On December 22, 2017, President Trump signed into law the Tax Cuts and Jobs Act of 2017 (TCJA), bringing about the most sweeping changes to the Internal Revenue Code since 1986. Total rewards professionals are now reconsidering the value of various compensation vehicles and employee benefits programs. In the wake of President Trump’s signature tax reform, nonqualified deferred compensation (NQDC) plans, which have long provided businesses a competitive advantage in attracting and retaining high-level performers, look even more attractive for many businesses. Savvy business leaders are increasingly taking advantage of the new tax landscape and making NQDC plans a part of their total rewards strategy.
What is an NQDC Plan and What is the Tax Treatment?
Like a more traditional qualified retirement plan (e.g., a 401(k) plan), an NQDC plan is a program that allows employees to earn compensation in one year but not recognize the income – and not pay income tax – until a designated time in the future when the compensation is distributed from the plan. Similar to a qualified retirement plan, an NQDC plan allows deferred compensation to grow, tax-deferred, until the compensation is later paid to the participant.
Qualified Retirement Plan vs. NQDC Plan
Qualified retirement plans provide sponsoring employers and participating employees with very beneficial tax treatment. Employees that defer compensation to an employer-sponsored qualified plan do not pay income taxes on their contributions and are generally only taxed later when they receive a distribution. Additionally, employers can take an immediate tax deduction at the time the employees make their deferrals. To receive this beneficial treatment, qualified retirement plans must comply with a litany of rules that, among other things, require the plan to benefit a large portion of the employee population and limit the amount that employees can defer into the plan in a given year.
NQDC plans, on the other hand, are a valuable tax planning tool that is reserved for top executives and other highly-compensated key employees. Like qualified plans, employees that defer income into NQDC plans do not have to pay income taxes on the deferred amount until the money is later distributed. Employers, however, cannot deduct the deferred amounts at the time of deferral. Instead, the employer takes the deduction on the deferred compensation when the income is recognized by the participant (i.e., upon distribution). As such, the employer and the employee have counterbalanced interests, in that the employer won’t get a deduction until the employee recognizes the income. Prior to the passage of the TCJA, these interests were roughly equal in value, as the corporate tax rate and top marginal individual tax rate were within a few percentage points (i.e., 35 percent vs. 39.6 percent).
Another key distinction between qualified plans and NQDC plans is that NQDC plans are not subject to the deferral limits of qualified plans. In 2018, the employee deferral limit for a 401(k) plan is $18,500, an amount that is generally inadequate for a highly-compensated employee’s retirement goals. For example, a key employee who earns $1,000,000 in 2018 can only defer $18,500, less than 2 percent of their income. On the other hand, depending on the specific NQDC plan terms, the same participant could choose to defer a much larger percentage of compensation into an NQDC plan (often times up to 100 percent).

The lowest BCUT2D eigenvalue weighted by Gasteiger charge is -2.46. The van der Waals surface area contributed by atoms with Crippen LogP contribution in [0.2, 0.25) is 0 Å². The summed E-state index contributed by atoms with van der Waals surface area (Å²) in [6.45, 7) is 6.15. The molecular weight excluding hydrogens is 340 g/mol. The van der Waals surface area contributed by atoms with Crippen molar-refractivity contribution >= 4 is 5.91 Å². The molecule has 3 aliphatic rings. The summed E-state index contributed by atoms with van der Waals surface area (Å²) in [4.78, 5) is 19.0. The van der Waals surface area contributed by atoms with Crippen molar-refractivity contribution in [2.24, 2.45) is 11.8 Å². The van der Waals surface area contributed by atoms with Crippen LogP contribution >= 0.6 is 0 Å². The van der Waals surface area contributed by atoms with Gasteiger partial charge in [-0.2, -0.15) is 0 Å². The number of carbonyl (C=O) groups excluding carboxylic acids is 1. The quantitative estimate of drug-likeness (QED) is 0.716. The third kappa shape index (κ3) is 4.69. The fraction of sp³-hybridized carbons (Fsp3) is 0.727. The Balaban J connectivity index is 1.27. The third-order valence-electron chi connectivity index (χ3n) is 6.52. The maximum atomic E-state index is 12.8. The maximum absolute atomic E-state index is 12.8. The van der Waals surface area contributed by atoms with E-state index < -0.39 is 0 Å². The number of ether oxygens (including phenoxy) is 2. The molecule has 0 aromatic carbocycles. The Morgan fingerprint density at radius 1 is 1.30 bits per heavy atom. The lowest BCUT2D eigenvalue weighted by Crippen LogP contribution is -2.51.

The Effect of the TCJA on NQDC Plans
Since the passage of the TCJA, NQDC plans continue to provide valuable benefits to businesses and their key employees. While tax reform did not significantly impact the overarching rules and structure of NQDC plans, changes to the corporate tax rate have made NQDC plans more attractive to many businesses.
Congress designed the TCJA to keep money in the hands of businesses. Congress accomplished this goal, in part, by slashing the top corporate tax rate from 35 percent to 21 percent. First, the lowered corporate tax rate should generally free up more cash for companies to meet their planning needs and those of their key employees. Second, when an employee defers compensation into an NQDC plan, the lower corporate tax rate means that employers forgo a deduction at a 21 percent tax rate in the current year (down from 35 percent), while employees get to defer income recognition at a tax rate of up to 37 percent, creating more overall value in the deferral.
For example, if an employee at the top marginal rate defers $100,000 to an NQDC plan while working for a corporation that is being taxed at the 21 percent rate, the employee would defer the payment of $37,000 worth of taxes until the NQDC plan distribution (depending upon the tax rates at the time of distribution), while the company’s lost deduction would only result in $21,000 worth of current taxes owed.
Because of this disconnect in rates, companies are realizing the additional value in NQDC plans, and are evaluating whether they make sense for their top employees.
Alvarez & Marsal Says:
In this ultra-competitive labor market, employers need to offer competitive total reward packages to attract and retain top talent. NQDC plans, which have always been valuable perks for employees, can be a low-cost benefit that are even more attractive to employers following the adoption of the TCJA due to reduced corporate tax.
Please feel free to contact the executive compensation experts at Alvarez & Marsal Taxand, LLC if you have any questions or are interested in implementing an NQDC plan at your company.